10. Chapter 7 Concepts of Scripture in the School of Rashi
    (pp. 102-122)
    Robert A. Harris

    In considering the definition of a “Jewish conception of Scripture,” it is just so right on many levels to begin with Rashi’s Torah commentary: Jewish children have begun their own studies with this work almost since the very generation in which he wrote it. Rashi, or Rabbi Solomon ben Isaac (1040–1105), lived in Troyes, in Champagne country in northern France. Though as a young man he studied in the great centers of rabbinic scholarship in Germany, Rashi’s fame rests on the Bible and Talmud commentaries he wrote after his return to France. These commentaries provide a unique blend of...

  11. Chapter 8 Concepts of Scripture in Maimonides
    (pp. 123-138)
    James A. Diamond

    There is virtually no facet of present-day Judaism that does not bear the imprint of the formidable intellectual legacy of Moses ben Maimon (1138–1204), whether it be in Jewish law (halakha), rabbinics, theology, philosophy, or biblical interpretation. Even the mystical tradition’s (kabbala) inventive re-readings of Scripture can be seen as a negative reaction to his overpowering rationalist approach. He was a first in many respects. No fundamental tenets of Judaism to which Jews must subscribe existed prior to his introduction of thirteen articles of faith, what have since been generally assented to as the Jewish creed. He pioneered the...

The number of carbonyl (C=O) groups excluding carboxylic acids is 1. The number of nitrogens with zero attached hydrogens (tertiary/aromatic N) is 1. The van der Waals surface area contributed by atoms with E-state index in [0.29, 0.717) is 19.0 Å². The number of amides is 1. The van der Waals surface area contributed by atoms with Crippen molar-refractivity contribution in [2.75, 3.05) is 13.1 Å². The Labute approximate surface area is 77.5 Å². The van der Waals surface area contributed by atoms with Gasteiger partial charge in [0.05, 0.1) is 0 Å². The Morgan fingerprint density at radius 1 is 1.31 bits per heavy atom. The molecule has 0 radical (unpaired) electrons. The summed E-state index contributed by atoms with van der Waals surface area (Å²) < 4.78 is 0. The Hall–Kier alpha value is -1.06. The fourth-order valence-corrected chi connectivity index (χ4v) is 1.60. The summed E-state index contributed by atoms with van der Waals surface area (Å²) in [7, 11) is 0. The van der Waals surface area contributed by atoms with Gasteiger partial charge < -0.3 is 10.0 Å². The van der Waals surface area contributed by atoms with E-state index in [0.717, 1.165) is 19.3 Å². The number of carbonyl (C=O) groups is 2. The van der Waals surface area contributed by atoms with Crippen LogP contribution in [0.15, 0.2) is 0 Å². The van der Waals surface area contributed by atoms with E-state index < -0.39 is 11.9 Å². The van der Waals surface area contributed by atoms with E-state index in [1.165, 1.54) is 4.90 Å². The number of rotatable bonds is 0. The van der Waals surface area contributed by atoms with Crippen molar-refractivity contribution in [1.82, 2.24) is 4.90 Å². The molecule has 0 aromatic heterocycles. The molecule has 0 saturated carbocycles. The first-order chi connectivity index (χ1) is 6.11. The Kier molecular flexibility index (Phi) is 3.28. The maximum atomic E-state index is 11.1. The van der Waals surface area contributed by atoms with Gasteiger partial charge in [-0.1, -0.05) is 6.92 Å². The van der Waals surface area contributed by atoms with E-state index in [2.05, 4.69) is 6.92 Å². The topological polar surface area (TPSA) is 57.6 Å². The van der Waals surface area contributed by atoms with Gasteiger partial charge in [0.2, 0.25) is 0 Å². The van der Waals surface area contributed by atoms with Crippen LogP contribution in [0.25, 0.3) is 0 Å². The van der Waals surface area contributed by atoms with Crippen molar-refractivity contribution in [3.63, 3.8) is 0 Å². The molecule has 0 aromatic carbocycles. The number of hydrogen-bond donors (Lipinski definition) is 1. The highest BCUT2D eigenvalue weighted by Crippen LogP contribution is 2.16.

12. Chapter 9 Concepts of Scripture in Nahmanides
    (pp. 139-156)
    Aaron W. Hughes

    R. Moses ben Nahman (1194–1270), customarily referred to as Nahmanides or the Ramban, is one of the towering figures of premodern Judaism. Scholar, commentator, halakhist, communal leader, and spokesperson, his career represents the creative intersection of the three primary trends of medieval Judaism: rationalism, traditionalism, and mysticism. Like the great Maimonides, with whom he is frequently compared and often too neatly juxtaposed, he was a product of the rich Iberian-Jewish intellectual tradition.¹ However, whereas Maimonides is often regarded as the last great representative of the rationalist school associated with the so-called Golden Age of Muslim Spain, Nahmanides was born...

  13. Chapter 10 Concepts of Scripture in Jewish Mysticism
    (pp. 157-178)
    Moshe Idel

    The correlation between any Jewish theology and the conception of scripture that accompanies it is one of the most characteristic features of Jewish thought.¹ All theological systems in Judaism have produced their own conceptions of Torah. These varied conceptions of Torah provide a lens through which one can study the development of Jewish concepts of God.